In order to recover for pain and suffering stemming from a car accident, you must have a “serious injury” as defined by Section 5102.  Certain injuries qualify automatically, such as broken bones, loss of a limb and death.  Other categories require extensive medical evidence to establish that a body function or system is significantly limited, or that the an injury has prevented the person from performing substantially all of their usual daily activities for at least 90 out of the 180 days immediately after the accident. If you have been in an accident, contact us to discuss whether you have a sustained “serious injury” that qualifies for compensation.

17. Who pays for my medical bills?

In the case of a motor vehicle accident, No-Fault should pay your medical bills up to $50,000.00.  In the case of a work injury, Workers’ Compensation should pay your medical bills.  For most other accidents and injuries, private health insurance and/or Medicare/Medicaid should pay your medical bills.  Contact us to discuss your medical bills, who will pay, and whether they have a right to reimbursement (i.e., a lien).

18. What is pain and suffering?

Compensation for pain and suffering is intended to provide money for non-economic damages, e.g., a scar, loss of range of motion, loss of strength, shortness of breath, loss of a limb or digit, pain stemming from a broken bone or damaged muscle/nerve, personality shift stemming from a head injury, anxiety, depression, difficulty sleeping, etc.  Contact us to discuss your pain and suffering, as you may be entitled to recovery for past, present and future pain and suffering.

19. What are economic damages?

Economic damages are those losses arising out of an inability to earn, loss of a job, inability to perform the same job, inability to advance within a trade and associated benefits such as a lost pension and lost health insurance.  Contact us to discuss your job and your family’s financial situation to determine whether you should be seeking compensation for past, present and future economic losses.

20. What are punitive damages?

Punitive damages are a monetary award intended to deter future conduct and punish a defendant for wrongs, rather than compensate a plaintiff for economic loss or pain and suffering.  Punitive damages cannot be paid by insurance (i.e., they must be paid from a defendant’s assets).  Contact us to learn more about punitive damage awards.

21. Are lawsuits expensive?

Usually, yes.  Exactly how expensive depends on the nature of the case.  Most severe personal injury cases accepted by our attorneys cost $10-15,000.00 to prosecute.  Most construction site accident and medical malpractice cases cost $20-25,000.00 to prosecute — however it is not unusual for costs in a multi-disciplinary medical malpractice action or birth injury case to approach or exceed $50,000.00.  Product liability lawsuits can cost upwards of $100,000.00.  This is why it is important that you select a law firm with adequate finances to do the necessary to prepare your case.  To discuss the costs associated with your case, contact us.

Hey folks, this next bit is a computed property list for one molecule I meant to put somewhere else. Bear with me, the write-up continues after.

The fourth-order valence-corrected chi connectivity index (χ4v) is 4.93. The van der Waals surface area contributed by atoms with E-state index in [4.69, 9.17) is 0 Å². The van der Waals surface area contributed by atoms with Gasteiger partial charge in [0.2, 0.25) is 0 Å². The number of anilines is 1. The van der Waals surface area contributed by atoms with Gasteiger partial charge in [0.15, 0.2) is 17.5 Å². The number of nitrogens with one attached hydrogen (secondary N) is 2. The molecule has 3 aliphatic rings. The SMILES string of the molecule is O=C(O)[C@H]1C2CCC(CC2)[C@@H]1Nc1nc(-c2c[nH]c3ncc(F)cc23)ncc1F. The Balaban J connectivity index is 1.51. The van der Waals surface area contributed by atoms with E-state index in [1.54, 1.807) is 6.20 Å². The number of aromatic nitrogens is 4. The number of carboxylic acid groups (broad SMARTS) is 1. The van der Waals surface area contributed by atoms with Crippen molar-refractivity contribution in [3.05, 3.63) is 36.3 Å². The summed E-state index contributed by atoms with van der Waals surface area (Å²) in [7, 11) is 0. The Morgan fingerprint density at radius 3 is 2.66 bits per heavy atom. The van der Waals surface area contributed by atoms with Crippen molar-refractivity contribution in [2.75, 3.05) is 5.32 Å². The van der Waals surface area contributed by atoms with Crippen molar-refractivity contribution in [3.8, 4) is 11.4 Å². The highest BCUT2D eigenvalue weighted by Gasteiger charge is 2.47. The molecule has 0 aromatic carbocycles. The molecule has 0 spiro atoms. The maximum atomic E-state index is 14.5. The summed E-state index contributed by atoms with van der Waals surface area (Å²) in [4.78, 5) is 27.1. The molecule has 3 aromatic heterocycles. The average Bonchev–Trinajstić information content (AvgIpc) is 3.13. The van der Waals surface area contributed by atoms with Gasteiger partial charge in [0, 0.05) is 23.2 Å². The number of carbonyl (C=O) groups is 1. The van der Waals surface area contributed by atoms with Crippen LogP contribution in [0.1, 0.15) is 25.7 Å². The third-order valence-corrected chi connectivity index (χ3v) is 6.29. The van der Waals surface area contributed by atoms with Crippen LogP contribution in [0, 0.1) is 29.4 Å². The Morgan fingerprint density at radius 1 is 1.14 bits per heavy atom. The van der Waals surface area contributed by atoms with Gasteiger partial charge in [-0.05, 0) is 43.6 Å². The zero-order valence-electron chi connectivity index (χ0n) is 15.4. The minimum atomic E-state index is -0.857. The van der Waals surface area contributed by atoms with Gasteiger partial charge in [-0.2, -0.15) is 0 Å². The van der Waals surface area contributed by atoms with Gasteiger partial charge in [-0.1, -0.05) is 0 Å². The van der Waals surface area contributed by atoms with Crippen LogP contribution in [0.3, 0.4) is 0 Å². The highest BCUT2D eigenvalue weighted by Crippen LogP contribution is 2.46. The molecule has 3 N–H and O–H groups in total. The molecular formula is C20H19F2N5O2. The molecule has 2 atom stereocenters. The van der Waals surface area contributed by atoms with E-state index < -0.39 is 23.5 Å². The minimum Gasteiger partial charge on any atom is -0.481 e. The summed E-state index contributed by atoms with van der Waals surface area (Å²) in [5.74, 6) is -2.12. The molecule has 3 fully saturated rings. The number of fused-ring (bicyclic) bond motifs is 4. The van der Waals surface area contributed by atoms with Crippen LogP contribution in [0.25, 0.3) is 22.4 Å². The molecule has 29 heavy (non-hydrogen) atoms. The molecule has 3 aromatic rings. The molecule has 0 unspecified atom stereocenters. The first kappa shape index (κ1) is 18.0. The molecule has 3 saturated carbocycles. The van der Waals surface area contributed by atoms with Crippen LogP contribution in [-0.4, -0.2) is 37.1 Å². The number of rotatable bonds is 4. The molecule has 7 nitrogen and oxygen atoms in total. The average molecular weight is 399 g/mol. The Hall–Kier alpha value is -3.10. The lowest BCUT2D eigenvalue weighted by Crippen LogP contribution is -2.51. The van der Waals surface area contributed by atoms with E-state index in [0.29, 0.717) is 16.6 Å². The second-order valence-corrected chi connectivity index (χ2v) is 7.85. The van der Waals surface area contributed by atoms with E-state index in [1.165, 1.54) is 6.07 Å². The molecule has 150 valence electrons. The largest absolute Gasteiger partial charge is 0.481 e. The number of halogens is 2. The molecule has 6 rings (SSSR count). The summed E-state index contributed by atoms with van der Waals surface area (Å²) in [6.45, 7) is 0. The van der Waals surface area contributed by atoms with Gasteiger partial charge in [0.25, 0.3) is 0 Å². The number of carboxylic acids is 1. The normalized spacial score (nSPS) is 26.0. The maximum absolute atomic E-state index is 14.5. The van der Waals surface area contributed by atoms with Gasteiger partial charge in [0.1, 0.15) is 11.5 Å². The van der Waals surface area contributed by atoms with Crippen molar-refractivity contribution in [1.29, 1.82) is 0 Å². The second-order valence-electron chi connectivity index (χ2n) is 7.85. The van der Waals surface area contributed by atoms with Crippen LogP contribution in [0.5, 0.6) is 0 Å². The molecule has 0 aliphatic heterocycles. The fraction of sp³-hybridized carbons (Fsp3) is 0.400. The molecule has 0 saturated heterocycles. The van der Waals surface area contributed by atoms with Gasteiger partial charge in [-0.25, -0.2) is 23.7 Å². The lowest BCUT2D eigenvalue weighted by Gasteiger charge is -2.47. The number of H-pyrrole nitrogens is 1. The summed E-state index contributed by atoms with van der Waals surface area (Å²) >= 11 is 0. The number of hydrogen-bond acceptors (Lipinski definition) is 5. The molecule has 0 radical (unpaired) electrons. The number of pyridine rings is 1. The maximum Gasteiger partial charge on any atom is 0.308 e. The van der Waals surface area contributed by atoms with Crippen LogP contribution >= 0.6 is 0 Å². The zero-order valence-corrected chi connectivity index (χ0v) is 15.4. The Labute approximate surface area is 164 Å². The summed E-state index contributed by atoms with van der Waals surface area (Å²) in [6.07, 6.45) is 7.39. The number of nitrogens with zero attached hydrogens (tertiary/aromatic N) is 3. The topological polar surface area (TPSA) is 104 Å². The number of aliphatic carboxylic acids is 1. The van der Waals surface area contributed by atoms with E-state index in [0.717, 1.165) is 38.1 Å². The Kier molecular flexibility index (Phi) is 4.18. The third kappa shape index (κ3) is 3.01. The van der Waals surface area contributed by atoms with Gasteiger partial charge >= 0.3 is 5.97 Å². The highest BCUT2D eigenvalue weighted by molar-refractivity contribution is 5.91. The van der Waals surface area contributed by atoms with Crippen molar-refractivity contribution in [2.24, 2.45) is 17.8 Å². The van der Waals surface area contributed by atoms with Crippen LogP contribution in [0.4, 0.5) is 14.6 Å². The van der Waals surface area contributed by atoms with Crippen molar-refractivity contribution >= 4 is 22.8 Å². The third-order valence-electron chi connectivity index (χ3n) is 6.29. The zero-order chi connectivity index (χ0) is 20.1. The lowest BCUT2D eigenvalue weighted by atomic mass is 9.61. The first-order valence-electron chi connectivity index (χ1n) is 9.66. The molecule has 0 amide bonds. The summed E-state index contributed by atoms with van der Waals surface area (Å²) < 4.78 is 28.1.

22. How long do lawsuits take?

Good things come to those who wait.  Most personal injury lawsuits take 12 months to prosecute.  Because of their complexity, most medical malpractice lawsuits take 24-36 months to prosecute.  Product liability lawsuits can take 36 months or longer to prosecute.  Every case is different, and the schedules of the lawyers, parties and court bear directly on the pace of the case.  Often, the passage of time benefits the plaintiff.  To discuss how long your lawsuit will take, contact us.

23. Should I settle my case?

It depends.  You should give a great deal of thought about whether to settle your case, especially if you were just injured.  This is because a settlement is final and forever.  While many television lawyers promise quick money, be sure to ask yourself whether you are sacrificing something for a quick settlement.  Often times, insurance companies want to settle quick to close a case before a plaintiff’s injuries worsen and before too many bills or economic losses (e.g., missed work) pile up.  To discuss whether you should settle your case, contact us.

24. Will my case go to trial?

It depends.  Cases that go to trial generally involve circumstances where one party refuses to make, or accept, a settlement offer.  Whether a case settles or goes trial depends on a number of factors, including the type of case, available evidence and, most importantly, the caliber of the attorney you hire to represent you.  For example, experienced lawyers know how to investigate and stage a case to settle while, at the same time, are preparing for trial should settlement negotiations fail.  Also, insurance companies often force a law firm with an unproven track record to try a case with the hope that it will discontinue the action on the eve of trial, or make a mistake in the courtroom that results in a loss or a limited damage award.  At Bottar Leone, PLLC, we prepare every case for trial because we believe that the threat of trial is what forces insurance companies to pay full value.  To discuss whether your case case will go to trial, contact us.

25. What is my case worth?

We cannot tell you here.  To discuss the value of your case, contact us.  You may wish to view our prior results, for an idea of how similar cases have resolved (prior results do not guarantee a future outcome as no two cases are the same).